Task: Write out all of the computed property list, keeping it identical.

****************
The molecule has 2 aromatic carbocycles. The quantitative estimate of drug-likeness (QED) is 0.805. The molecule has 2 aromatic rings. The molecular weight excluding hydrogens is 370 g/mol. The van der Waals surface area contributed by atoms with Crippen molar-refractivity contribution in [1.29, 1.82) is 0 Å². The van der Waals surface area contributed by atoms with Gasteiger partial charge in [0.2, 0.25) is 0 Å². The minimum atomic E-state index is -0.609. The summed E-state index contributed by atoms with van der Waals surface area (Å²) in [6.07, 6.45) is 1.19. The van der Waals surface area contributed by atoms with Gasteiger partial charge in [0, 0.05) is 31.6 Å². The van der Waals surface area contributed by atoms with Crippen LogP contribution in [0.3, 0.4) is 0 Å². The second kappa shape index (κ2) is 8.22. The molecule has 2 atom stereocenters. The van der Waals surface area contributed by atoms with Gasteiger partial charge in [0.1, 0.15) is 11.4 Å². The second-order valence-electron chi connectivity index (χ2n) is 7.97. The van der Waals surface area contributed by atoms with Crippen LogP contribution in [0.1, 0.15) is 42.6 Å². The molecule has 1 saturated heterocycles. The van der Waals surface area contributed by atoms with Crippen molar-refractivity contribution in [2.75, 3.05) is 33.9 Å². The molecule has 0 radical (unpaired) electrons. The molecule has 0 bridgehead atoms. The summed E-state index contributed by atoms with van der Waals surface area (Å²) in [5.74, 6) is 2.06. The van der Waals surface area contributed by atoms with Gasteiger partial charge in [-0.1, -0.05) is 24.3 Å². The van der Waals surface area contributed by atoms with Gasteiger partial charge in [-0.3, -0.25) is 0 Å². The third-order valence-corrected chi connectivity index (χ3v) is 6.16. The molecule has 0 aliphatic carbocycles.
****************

The molecule has 2 aromatic carbocycles. The quantitative estimate of drug-likeness (QED) is 0.805. The molecule has 2 aromatic rings. The molecular weight excluding hydrogens is 370 g/mol. The van der Waals surface area contributed by atoms with Crippen molar-refractivity contribution in [1.29, 1.82) is 0 Å². The van der Waals surface area contributed by atoms with Gasteiger partial charge in [0.2, 0.25) is 0 Å². The minimum atomic E-state index is -0.609. The summed E-state index contributed by atoms with van der Waals surface area (Å²) in [6.07, 6.45) is 1.19. The van der Waals surface area contributed by atoms with Gasteiger partial charge in [0, 0.05) is 31.6 Å². The van der Waals surface area contributed by atoms with Crippen LogP contribution in [0.3, 0.4) is 0 Å². The second kappa shape index (κ2) is 8.22. The molecule has 2 atom stereocenters. The van der Waals surface area contributed by atoms with Gasteiger partial charge in [0.1, 0.15) is 11.4 Å². The second-order valence-electron chi connectivity index (χ2n) is 7.97. The van der Waals surface area contributed by atoms with Crippen LogP contribution in [0.1, 0.15) is 42.6 Å². The molecule has 1 saturated heterocycles. The van der Waals surface area contributed by atoms with Crippen molar-refractivity contribution in [2.75, 3.05) is 33.9 Å². The molecule has 0 radical (unpaired) electrons. The molecule has 0 bridgehead atoms. The summed E-state index contributed by atoms with van der Waals surface area (Å²) in [5.74, 6) is 2.06. The van der Waals surface area contributed by atoms with Gasteiger partial charge in [-0.1, -0.05) is 24.3 Å². The van der Waals surface area contributed by atoms with Gasteiger partial charge in [-0.3, -0.25) is 0 Å². The third-order valence-corrected chi connectivity index (χ3v) is 6.16. The molecule has 0 aliphatic carbocycles.